Prepared by Energy Team
On 7 October 2022, the Council Regulation (EU) 2022/1854 on “an emergency intervention to address high energy prices” (the “Regulation”) was published in the Official Journal of the European Union. The adoption of the Regulation follows the extraordinary Energy Council of 30 September 2022 and the Parliament Resolution 2022/2830 (RSP) “on the EU’s response to the increase in energy prices in Europe” published on 5 October 2022.
The Regulation provides for three different measures:
- a reduction of the gross electricity consumption by 10% for each Member State;
- a temporary cap (Eur 180 per megawatt hours) on market revenues obtained from the generation of electricity from certain sources (such as renewables, nuclear, lignite and crude oil);
- a temporary solidarity contribution on the excess profits generated from activities in the crude petroleum, natural gas, coal and refinery sectors.
The main features of the temporary solidarity contribution provided for in the Regulation (“Solidarity Contribution”) are briefly commented below.
Scope of the application
The Solidarity Contribution applies to Union companies and permanent establishments – including those that are part of a consolidated group for tax purposes – with activities in the oil, gas, coal and refinery sector (Regulation No. 2006/1893) unless Member States have enacted equivalent national measures. The contribution is a “temporary levy” as it applies only to 2022 and 2023 profits.
The Regulation provides that Member States shall adopt and publish measures implementing the Solidarity Contribution by 31 December 2022.
Computation of the solidarity contribution
The base is calculated on the taxable profits realized in the fiscal year 2022 (and /or 2023) which are above a 20% increase of the average taxable profits realized in the four fiscal years starting on 1 January 2018 (or after). Taxable profits are determined according to the domestic tax rules.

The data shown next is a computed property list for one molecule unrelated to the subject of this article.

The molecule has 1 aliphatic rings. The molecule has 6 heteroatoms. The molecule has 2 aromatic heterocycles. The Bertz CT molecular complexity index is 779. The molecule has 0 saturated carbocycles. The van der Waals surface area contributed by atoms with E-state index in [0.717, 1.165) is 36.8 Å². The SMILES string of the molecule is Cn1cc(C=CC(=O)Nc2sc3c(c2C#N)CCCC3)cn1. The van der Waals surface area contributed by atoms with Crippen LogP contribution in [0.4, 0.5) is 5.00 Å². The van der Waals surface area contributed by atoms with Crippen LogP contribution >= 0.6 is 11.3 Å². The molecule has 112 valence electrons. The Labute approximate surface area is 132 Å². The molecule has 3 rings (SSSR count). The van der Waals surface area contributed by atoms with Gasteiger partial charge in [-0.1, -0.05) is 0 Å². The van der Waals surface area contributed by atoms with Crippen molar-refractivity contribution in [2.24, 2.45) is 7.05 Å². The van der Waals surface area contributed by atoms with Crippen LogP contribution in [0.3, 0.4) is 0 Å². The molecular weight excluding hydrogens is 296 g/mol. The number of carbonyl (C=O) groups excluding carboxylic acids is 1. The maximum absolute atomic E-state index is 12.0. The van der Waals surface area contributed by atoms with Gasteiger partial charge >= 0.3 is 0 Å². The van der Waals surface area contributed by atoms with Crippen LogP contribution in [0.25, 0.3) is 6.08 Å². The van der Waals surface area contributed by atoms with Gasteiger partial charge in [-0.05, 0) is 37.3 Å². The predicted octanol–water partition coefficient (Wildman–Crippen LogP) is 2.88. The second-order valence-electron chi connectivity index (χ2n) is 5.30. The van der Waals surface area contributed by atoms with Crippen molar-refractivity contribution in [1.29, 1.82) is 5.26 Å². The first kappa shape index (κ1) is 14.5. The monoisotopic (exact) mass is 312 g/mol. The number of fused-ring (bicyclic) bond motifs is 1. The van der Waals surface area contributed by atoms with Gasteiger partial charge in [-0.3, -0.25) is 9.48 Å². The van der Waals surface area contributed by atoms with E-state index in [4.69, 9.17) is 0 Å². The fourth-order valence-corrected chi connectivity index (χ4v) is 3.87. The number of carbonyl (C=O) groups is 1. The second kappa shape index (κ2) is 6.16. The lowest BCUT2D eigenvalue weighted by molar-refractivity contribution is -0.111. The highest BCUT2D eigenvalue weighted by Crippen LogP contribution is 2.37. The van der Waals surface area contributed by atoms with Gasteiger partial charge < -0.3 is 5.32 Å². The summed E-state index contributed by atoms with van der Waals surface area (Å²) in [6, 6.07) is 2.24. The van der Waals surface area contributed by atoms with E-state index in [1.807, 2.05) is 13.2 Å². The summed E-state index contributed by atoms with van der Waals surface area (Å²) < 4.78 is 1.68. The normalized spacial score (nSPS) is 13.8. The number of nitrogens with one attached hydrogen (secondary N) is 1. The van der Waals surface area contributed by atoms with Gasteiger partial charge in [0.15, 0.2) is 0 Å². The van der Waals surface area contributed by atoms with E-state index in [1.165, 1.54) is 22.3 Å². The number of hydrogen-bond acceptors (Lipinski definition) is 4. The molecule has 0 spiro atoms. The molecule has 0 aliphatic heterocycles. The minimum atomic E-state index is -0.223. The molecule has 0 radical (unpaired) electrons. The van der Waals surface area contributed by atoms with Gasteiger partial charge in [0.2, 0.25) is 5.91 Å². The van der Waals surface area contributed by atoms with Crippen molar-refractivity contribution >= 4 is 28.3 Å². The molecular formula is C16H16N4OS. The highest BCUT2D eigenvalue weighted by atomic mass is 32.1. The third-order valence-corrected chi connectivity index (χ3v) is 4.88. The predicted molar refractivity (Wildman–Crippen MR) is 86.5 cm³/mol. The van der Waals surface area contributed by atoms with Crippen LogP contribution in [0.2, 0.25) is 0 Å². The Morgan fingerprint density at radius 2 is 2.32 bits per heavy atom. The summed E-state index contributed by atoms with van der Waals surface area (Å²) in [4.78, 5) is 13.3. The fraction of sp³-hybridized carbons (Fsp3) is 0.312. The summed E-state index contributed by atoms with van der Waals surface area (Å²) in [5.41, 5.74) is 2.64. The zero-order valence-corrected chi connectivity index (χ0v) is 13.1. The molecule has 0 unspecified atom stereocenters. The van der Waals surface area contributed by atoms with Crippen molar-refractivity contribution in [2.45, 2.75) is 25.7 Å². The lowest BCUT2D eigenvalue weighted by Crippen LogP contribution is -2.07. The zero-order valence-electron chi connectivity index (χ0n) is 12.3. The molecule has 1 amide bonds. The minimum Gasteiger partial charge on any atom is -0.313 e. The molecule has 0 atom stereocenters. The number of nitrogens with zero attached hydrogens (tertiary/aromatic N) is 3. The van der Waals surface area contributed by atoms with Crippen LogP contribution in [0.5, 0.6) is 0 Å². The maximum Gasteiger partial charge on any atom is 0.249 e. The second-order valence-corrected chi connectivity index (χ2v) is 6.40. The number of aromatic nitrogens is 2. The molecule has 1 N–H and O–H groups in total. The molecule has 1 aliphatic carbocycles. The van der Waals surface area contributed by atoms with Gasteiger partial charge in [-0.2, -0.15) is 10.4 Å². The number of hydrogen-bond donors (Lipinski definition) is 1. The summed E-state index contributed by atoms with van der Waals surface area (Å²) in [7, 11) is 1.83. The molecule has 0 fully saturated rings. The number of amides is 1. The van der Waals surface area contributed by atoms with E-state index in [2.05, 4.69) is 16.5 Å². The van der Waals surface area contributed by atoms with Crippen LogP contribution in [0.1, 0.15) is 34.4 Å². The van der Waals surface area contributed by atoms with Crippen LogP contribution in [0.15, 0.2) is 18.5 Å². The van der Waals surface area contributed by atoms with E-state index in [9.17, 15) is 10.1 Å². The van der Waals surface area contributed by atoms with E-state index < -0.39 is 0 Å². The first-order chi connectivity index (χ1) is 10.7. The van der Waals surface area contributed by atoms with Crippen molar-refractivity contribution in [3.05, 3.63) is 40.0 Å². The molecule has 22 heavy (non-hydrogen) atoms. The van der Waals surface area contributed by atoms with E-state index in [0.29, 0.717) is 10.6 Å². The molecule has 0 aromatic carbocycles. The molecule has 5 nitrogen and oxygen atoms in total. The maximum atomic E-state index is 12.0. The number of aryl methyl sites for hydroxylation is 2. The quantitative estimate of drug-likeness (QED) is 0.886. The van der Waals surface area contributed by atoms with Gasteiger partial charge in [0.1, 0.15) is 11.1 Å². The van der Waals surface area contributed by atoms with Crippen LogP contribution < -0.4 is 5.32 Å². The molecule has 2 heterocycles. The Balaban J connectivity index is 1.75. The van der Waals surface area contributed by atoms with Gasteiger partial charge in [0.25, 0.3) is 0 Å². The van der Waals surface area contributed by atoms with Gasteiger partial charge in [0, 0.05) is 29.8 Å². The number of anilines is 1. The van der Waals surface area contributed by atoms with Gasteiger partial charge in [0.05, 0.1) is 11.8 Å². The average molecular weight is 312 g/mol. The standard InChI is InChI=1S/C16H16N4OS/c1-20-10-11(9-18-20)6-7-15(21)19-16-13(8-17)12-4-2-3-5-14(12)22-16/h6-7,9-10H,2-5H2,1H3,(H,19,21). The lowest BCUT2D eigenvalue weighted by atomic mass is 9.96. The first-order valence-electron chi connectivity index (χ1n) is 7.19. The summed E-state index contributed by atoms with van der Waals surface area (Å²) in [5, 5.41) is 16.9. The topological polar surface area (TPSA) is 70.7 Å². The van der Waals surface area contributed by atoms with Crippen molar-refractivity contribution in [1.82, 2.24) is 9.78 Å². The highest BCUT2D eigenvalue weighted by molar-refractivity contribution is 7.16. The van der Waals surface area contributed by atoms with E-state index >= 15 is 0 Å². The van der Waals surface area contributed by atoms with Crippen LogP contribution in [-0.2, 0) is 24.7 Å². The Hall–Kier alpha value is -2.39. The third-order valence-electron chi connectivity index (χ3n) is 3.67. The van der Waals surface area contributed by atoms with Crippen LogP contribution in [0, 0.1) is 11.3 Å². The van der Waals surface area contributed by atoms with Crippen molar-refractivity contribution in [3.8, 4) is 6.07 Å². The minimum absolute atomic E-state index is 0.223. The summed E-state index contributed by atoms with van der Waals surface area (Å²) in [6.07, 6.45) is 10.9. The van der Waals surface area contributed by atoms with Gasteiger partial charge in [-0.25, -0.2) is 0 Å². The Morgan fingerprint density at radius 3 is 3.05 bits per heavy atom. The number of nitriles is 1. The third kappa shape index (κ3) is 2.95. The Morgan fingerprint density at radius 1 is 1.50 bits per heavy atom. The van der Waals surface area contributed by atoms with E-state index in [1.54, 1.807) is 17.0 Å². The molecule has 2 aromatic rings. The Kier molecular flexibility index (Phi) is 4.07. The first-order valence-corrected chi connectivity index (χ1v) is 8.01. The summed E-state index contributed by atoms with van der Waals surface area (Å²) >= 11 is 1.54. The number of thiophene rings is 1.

If the average taxable profits realized in those four fiscal years is negative, the average taxable profits is assumed equal to zero for the purpose of calculating the Solidarity Contribution. The rate applicable to the base of the contribution is 33%.
Coordination with national measures
Member States should apply the Solidarity Contribution unless they have enacted equivalent national measures (Regulation preamble, no. 63). A national measure is deemed “equivalent” to the extent that it shares similar objectives, is subject to similar rules and generates comparable or higher proceeds than those deriving from the Solidarity Contribution (art. 14 of the Regulation). It is worth pointing out that article 37 of the Italian Law Decree No. 21/2022 introduced an extraordinary contribution on enterprises resident in Italy operating in the oil&gas and energy sectors (please refer to the newsalert: ttps://blog.pwc-tls.it/en/2022/07/18/extraordinary-contribution-on-windfall-profits-updated-framework-after-the-clarifications-published-by-the-italian-revenue-agency-and-critical-areas/).
It is crucial to understand whether the Italian legislator will adapt the Italian extraordinary contribution approved in March 2022 to the Solidarity Contribution, being undoubted that the aims pursued by the two measures are similar. In particular, the Regulation might represent a chance to remove the most critical aspects of the Italian extraordinary contribution and, in particular, the issues concerning its compatibility to the Italian constitutional principles (please refer to the past newsalert). Indeed, at first glance, the Solidarity Contribution seems to be more coherent to the principles elaborated in the past by the Italian Constitutional Court. First, if it were confirmed that the relevant qualifying profits would be those assumed for income tax purposes, it would be possible to remove one of the main issues of the domestic contribution. Also, the time period to be used as a comparison makes reference to the previous 4 years (instead of the 7-months period provided by the Italian law provision). With specific reference to the surplus profit, the 20% increase imposes a higher threshold compared to the domestic contribution (i.e., 10% and in any case exceeding Euro 5 million). On the other hand, the Solidary Contribution rate is much higher than the one provided by the Italian law rule (33% against 25%). Furthermore, the Regulation does not provide for a specific rule governing the deductibility of the Solidarity Contribution for income tax purposes.
For a deeper discussion, please contact:
PwC TLS Avvocati e Commercialisti
PwC TLS Avvocati e Commercialisti